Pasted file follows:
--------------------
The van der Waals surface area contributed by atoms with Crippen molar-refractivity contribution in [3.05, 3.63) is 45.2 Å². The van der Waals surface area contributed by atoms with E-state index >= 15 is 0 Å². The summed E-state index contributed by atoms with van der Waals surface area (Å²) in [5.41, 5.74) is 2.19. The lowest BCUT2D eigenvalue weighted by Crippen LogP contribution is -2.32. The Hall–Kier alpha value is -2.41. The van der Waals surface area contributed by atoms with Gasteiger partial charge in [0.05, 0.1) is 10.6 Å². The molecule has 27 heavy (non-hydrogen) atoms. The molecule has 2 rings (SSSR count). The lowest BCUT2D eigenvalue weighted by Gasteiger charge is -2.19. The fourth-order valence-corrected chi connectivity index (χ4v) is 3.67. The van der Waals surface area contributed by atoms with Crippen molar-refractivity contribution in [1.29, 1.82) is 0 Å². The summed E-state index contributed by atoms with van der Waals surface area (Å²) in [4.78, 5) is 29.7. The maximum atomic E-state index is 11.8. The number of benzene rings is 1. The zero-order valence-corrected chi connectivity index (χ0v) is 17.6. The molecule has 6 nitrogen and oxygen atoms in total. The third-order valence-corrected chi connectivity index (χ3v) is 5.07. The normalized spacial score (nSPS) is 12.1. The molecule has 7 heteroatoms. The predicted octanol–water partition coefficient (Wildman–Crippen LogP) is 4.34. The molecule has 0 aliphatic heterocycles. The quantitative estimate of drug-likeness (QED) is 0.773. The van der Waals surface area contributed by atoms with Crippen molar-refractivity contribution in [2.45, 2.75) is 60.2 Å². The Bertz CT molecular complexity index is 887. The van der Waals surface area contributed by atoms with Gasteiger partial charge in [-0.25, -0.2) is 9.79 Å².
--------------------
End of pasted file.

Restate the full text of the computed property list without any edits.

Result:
The van der Waals surface area contributed by atoms with Crippen molar-refractivity contribution in [3.05, 3.63) is 45.2 Å². The van der Waals surface area contributed by atoms with E-state index >= 15 is 0 Å². The summed E-state index contributed by atoms with van der Waals surface area (Å²) in [5.41, 5.74) is 2.19. The lowest BCUT2D eigenvalue weighted by Crippen LogP contribution is -2.32. The Hall–Kier alpha value is -2.41. The van der Waals surface area contributed by atoms with Gasteiger partial charge in [0.05, 0.1) is 10.6 Å². The molecule has 27 heavy (non-hydrogen) atoms. The molecule has 2 rings (SSSR count). The lowest BCUT2D eigenvalue weighted by Gasteiger charge is -2.19. The fourth-order valence-corrected chi connectivity index (χ4v) is 3.67. The van der Waals surface area contributed by atoms with Crippen molar-refractivity contribution in [1.29, 1.82) is 0 Å². The summed E-state index contributed by atoms with van der Waals surface area (Å²) in [4.78, 5) is 29.7. The maximum atomic E-state index is 11.8. The number of benzene rings is 1. The zero-order valence-corrected chi connectivity index (χ0v) is 17.6. The molecule has 6 nitrogen and oxygen atoms in total. The third-order valence-corrected chi connectivity index (χ3v) is 5.07. The normalized spacial score (nSPS) is 12.1. The molecule has 7 heteroatoms. The predicted octanol–water partition coefficient (Wildman–Crippen LogP) is 4.34. The molecule has 0 aliphatic heterocycles. The quantitative estimate of drug-likeness (QED) is 0.773. The van der Waals surface area contributed by atoms with Crippen molar-refractivity contribution in [2.45, 2.75) is 60.2 Å². The Bertz CT molecular complexity index is 887. The van der Waals surface area contributed by atoms with Gasteiger partial charge in [-0.25, -0.2) is 9.79 Å².